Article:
Why Was My Workers Compensation Claim Denied?

Posted by on Oct 9, 2017 in Workers compensation | Comments Off on Why Was My Workers Compensation Claim Denied?

Work injuries are an unfortunate circumstance anyone can suffer from while on the job. In 2013 alone, the average American worker missed a total of eight days of work due to an occupational injury or illness. Fortunately, workers compensation benefits ensure that your medical expenses and lost wages are covered. Yet, not every workers compensation claim is approved. This can be devastating to many employees suffering from work injuries, making it difficult to return to their jobs. Why is a surprising number of workers compensation claims denied or disputed then? Below are some of the most common reasons why workers comp benefits are denied or disputed by employers or insurance companies. You didn’t file your workers compensation forms on time. Each state has a time frame during which an employee can submit a workers compensation claim. In the state of Arizona, your claim for worker’s compensation must be filed within a year of the date on which you sustained your work injuries. If it’s been over a year since the event or since the time you realized the injury was related to your work, you may not receive workers compensation benefits. You’re not eligible for workers comp benefits. Most American workers are covered by workers compensation insurance through their employer. However, in some circumstances, you may not be covered. Additionally, you may not be considered eligible if your injury wasn’t serious, didn’t require you to take off work, or didn’t require you to seek medical treatment. Your illness/injury hasn’t affected you long enough. In order to qualify for workers compensation insurance and workers comp benefits, your work injury or illness must have affected you and your work life for a minimum of five days. The injury you’ve reported isn’t considered work-related. Certain injuries and illnesses can be difficult to claim as work-related. One such injury is carpal tunnel syndrome, which can be caused by repetitive work-related tasks but also tasks performed in a worker’s free-time. For your injury or illness to be covered by workers compensation, the injury/illness must have been sustained during your employment and you must have clear proof of causation. You didn’t include enough information. Workers compensation forms are important, legal documents and require you to submit as much information about your work injuries and illnesses as possible in order to qualify. Workers comp lawyers are especially beneficial during times like this. A workers compensation attorney can help you understand the right requirements necessary to qualify for workers comp benefits and what paperwork you need, such as medical documentation. A workers compensation attorney can help you avoid these detrimental mistakes after you’ve suffered a work-related injury or illness. Contact the law offices of Robert E. Wisniewski today for a...

read more

When Your Workers Comp Claim Is Denied: Filing For A Hearing

Posted by on Oct 5, 2017 in Workers compensation | Comments Off on When Your Workers Comp Claim Is Denied: Filing For A Hearing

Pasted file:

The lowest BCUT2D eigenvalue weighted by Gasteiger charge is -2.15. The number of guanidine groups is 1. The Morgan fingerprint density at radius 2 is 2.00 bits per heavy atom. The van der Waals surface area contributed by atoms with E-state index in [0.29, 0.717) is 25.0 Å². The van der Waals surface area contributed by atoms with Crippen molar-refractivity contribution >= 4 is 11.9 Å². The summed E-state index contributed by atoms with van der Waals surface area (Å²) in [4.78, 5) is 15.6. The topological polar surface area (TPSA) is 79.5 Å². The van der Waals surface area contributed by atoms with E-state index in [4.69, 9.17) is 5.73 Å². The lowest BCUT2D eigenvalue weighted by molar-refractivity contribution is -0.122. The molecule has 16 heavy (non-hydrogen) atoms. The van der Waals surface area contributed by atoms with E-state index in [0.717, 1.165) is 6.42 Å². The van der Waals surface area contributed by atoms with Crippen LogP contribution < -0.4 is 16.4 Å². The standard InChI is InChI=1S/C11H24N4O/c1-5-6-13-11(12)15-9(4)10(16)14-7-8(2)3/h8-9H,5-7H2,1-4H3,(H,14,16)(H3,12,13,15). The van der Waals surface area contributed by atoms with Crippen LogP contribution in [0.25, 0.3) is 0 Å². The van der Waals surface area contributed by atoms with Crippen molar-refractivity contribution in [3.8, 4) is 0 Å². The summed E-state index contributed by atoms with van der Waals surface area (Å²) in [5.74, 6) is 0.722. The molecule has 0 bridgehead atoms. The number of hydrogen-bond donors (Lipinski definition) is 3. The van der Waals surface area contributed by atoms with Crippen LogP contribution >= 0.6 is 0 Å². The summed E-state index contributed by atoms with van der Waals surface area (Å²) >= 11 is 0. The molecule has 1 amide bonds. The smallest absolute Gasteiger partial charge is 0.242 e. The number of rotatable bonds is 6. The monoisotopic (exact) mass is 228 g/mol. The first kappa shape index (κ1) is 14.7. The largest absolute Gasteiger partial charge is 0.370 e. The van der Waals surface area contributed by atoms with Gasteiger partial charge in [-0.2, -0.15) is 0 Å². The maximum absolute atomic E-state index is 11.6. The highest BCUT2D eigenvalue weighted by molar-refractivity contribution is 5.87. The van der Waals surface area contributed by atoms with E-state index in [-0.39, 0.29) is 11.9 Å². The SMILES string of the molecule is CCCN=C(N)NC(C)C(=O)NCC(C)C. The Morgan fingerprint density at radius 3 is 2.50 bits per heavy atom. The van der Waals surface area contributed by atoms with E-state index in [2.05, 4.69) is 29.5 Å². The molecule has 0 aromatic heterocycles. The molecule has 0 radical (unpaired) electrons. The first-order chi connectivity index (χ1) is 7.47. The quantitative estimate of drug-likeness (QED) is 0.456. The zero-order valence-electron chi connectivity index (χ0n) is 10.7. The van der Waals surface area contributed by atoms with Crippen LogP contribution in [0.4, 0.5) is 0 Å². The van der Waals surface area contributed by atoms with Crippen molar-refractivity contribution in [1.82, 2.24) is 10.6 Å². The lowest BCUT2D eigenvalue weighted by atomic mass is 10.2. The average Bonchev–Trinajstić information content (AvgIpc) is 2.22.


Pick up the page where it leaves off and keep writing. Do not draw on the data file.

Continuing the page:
Work-related injuries and illnesses are unfortunate happenstances almost many employees have to deal with at some point during their lives. When these injuries have resulted in an employee being unable to work for more than three days and require them to seek medical attention, that employee may be eligible for workers compensation. Workers compensation typically pays up to 100% of an injured employee’s medical costs and a given amount of their lost wages after a three to seven day waiting period. However, not every workers compensation claim is accepted. When your workers comp claim has been denied In the event that your workers compensation claim has been denied in the state of Arizona, you may want to seek out an Arizona workers comp attorney to legally represent you during your hearing. A hearing may be requested within 90 days of the notification of the denial of your workers comp claim. To submit a request for a hearing, you must fill out a hearing request form and submit the form to the ICA, or the Industrial Commission of Arizona. If you can’t gain access to a hearing request form, you may also request a hearing by writing a letter to the ICA. In the letter, it’s essential you state the reason behind your hearing request. After you’ve requested a hearing Once you’ve submitted your hearing request form or submitted your letter to the ICA, you will receive a letter from the ICA with the designated time and date of your requested hearing. After around three months, you will hear from a workers compensation judge so that you will have enough time to gather evidence to prepare your case. It may be in your best interest to hire an Arizona workers comp attorney prior to this notification. In the span of three months, possible evidence may not be as fresh in your mind or as readily available. Additionally, you may not otherwise be aware of the given documentation and paperwork necessary for proving work-related injuries and illness. However, an Arizona workers comp attorney is. During the hearing In some cases, an administrative law judge may arrange a pre-hearing conference that may either take place in person or over the phone. It’s essential that you and your workers compensation lawyer attend this conference lest your hearing be dismissed. The hearing itself is typically held in an ICA office building. As in any court case, you will give your testimony and answer questions both from the judge and your employer’s attorney. Your employer or their lawyer will also speak. After the hearing is completed, you will receive a written decision in the mail from the judge within a two-month period of the hearing. Should you be unhappy with the decision the judge has made, you may consider making a further appeal within 30 days time of the decision letter’s postage date. For more information on your workers compensation hearing and further appeals you may make, consult with an experienced Arizona workers compensation lawyer...